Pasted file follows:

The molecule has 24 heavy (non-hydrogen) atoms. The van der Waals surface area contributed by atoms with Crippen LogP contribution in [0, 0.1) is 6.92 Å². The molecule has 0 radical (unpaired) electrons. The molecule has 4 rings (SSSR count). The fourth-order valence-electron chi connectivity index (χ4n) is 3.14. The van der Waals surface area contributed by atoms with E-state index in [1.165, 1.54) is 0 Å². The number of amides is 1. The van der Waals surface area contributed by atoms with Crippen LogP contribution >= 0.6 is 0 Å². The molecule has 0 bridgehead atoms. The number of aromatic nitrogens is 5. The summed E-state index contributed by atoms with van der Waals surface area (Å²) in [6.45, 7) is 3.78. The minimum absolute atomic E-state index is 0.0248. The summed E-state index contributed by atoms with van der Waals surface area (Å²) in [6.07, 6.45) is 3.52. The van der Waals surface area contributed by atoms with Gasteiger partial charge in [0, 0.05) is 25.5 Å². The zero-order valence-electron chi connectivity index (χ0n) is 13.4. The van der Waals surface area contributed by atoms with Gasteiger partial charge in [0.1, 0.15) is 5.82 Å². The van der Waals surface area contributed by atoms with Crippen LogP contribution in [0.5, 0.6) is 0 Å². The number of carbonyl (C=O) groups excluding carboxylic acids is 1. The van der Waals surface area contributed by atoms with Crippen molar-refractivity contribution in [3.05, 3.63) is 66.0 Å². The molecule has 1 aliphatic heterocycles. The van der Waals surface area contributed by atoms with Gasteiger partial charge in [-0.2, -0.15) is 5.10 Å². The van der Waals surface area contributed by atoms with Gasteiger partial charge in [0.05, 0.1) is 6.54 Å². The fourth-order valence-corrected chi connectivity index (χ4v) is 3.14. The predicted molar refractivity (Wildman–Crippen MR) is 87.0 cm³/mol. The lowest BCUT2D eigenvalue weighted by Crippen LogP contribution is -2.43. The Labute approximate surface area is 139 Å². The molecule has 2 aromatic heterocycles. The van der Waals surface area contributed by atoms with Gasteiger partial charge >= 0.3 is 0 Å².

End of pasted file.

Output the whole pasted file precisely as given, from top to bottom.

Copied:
The molecule has 24 heavy (non-hydrogen) atoms. The van der Waals surface area contributed by atoms with Crippen LogP contribution in [0, 0.1) is 6.92 Å². The molecule has 0 radical (unpaired) electrons. The molecule has 4 rings (SSSR count). The fourth-order valence-electron chi connectivity index (χ4n) is 3.14. The van der Waals surface area contributed by atoms with E-state index in [1.165, 1.54) is 0 Å². The number of amides is 1. The van der Waals surface area contributed by atoms with Crippen LogP contribution >= 0.6 is 0 Å². The molecule has 0 bridgehead atoms. The number of aromatic nitrogens is 5. The summed E-state index contributed by atoms with van der Waals surface area (Å²) in [6.45, 7) is 3.78. The minimum absolute atomic E-state index is 0.0248. The summed E-state index contributed by atoms with van der Waals surface area (Å²) in [6.07, 6.45) is 3.52. The van der Waals surface area contributed by atoms with Gasteiger partial charge in [0, 0.05) is 25.5 Å². The zero-order valence-electron chi connectivity index (χ0n) is 13.4. The van der Waals surface area contributed by atoms with Gasteiger partial charge in [0.1, 0.15) is 5.82 Å². The van der Waals surface area contributed by atoms with Crippen LogP contribution in [0.5, 0.6) is 0 Å². The number of carbonyl (C=O) groups excluding carboxylic acids is 1. The van der Waals surface area contributed by atoms with Crippen molar-refractivity contribution in [3.05, 3.63) is 66.0 Å². The molecule has 1 aliphatic heterocycles. The van der Waals surface area contributed by atoms with Gasteiger partial charge in [-0.2, -0.15) is 5.10 Å². The van der Waals surface area contributed by atoms with Gasteiger partial charge in [0.05, 0.1) is 6.54 Å². The fourth-order valence-corrected chi connectivity index (χ4v) is 3.14. The predicted molar refractivity (Wildman–Crippen MR) is 87.0 cm³/mol. The lowest BCUT2D eigenvalue weighted by Crippen LogP contribution is -2.43. The Labute approximate surface area is 139 Å². The molecule has 2 aromatic heterocycles. The van der Waals surface area contributed by atoms with Gasteiger partial charge >= 0.3 is 0 Å².